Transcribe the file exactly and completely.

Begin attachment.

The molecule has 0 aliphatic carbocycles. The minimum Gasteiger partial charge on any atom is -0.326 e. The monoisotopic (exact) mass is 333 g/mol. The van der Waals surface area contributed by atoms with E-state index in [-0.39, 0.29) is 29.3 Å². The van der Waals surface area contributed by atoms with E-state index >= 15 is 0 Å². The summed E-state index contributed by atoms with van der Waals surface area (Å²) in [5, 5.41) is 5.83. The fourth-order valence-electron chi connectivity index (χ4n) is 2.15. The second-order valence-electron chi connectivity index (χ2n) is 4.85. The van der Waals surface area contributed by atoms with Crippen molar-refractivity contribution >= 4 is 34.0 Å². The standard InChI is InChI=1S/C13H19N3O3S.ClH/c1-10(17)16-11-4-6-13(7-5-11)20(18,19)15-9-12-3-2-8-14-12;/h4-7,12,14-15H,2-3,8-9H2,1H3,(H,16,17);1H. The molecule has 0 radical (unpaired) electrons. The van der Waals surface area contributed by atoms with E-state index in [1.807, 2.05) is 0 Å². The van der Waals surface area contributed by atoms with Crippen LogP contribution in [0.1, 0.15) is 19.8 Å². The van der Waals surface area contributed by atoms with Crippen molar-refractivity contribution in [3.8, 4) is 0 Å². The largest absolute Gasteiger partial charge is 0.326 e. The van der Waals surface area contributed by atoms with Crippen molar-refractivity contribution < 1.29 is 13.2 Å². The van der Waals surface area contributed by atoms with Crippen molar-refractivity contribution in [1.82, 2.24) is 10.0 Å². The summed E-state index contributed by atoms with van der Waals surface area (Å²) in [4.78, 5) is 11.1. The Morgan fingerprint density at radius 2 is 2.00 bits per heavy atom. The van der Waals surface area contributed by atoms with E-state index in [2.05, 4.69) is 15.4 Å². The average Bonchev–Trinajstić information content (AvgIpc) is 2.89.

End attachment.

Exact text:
The molecule has 0 aliphatic carbocycles. The minimum Gasteiger partial charge on any atom is -0.326 e. The monoisotopic (exact) mass is 333 g/mol. The van der Waals surface area contributed by atoms with E-state index in [-0.39, 0.29) is 29.3 Å². The van der Waals surface area contributed by atoms with E-state index >= 15 is 0 Å². The summed E-state index contributed by atoms with van der Waals surface area (Å²) in [5, 5.41) is 5.83. The fourth-order valence-electron chi connectivity index (χ4n) is 2.15. The second-order valence-electron chi connectivity index (χ2n) is 4.85. The van der Waals surface area contributed by atoms with Crippen molar-refractivity contribution >= 4 is 34.0 Å². The standard InChI is InChI=1S/C13H19N3O3S.ClH/c1-10(17)16-11-4-6-13(7-5-11)20(18,19)15-9-12-3-2-8-14-12;/h4-7,12,14-15H,2-3,8-9H2,1H3,(H,16,17);1H. The molecule has 0 radical (unpaired) electrons. The van der Waals surface area contributed by atoms with E-state index in [1.807, 2.05) is 0 Å². The van der Waals surface area contributed by atoms with Crippen LogP contribution in [0.1, 0.15) is 19.8 Å². The van der Waals surface area contributed by atoms with Crippen molar-refractivity contribution in [3.8, 4) is 0 Å². The largest absolute Gasteiger partial charge is 0.326 e. The van der Waals surface area contributed by atoms with Crippen molar-refractivity contribution < 1.29 is 13.2 Å². The van der Waals surface area contributed by atoms with Crippen molar-refractivity contribution in [1.82, 2.24) is 10.0 Å². The summed E-state index contributed by atoms with van der Waals surface area (Å²) in [4.78, 5) is 11.1. The Morgan fingerprint density at radius 2 is 2.00 bits per heavy atom. The van der Waals surface area contributed by atoms with E-state index in [2.05, 4.69) is 15.4 Å². The average Bonchev–Trinajstić information content (AvgIpc) is 2.89.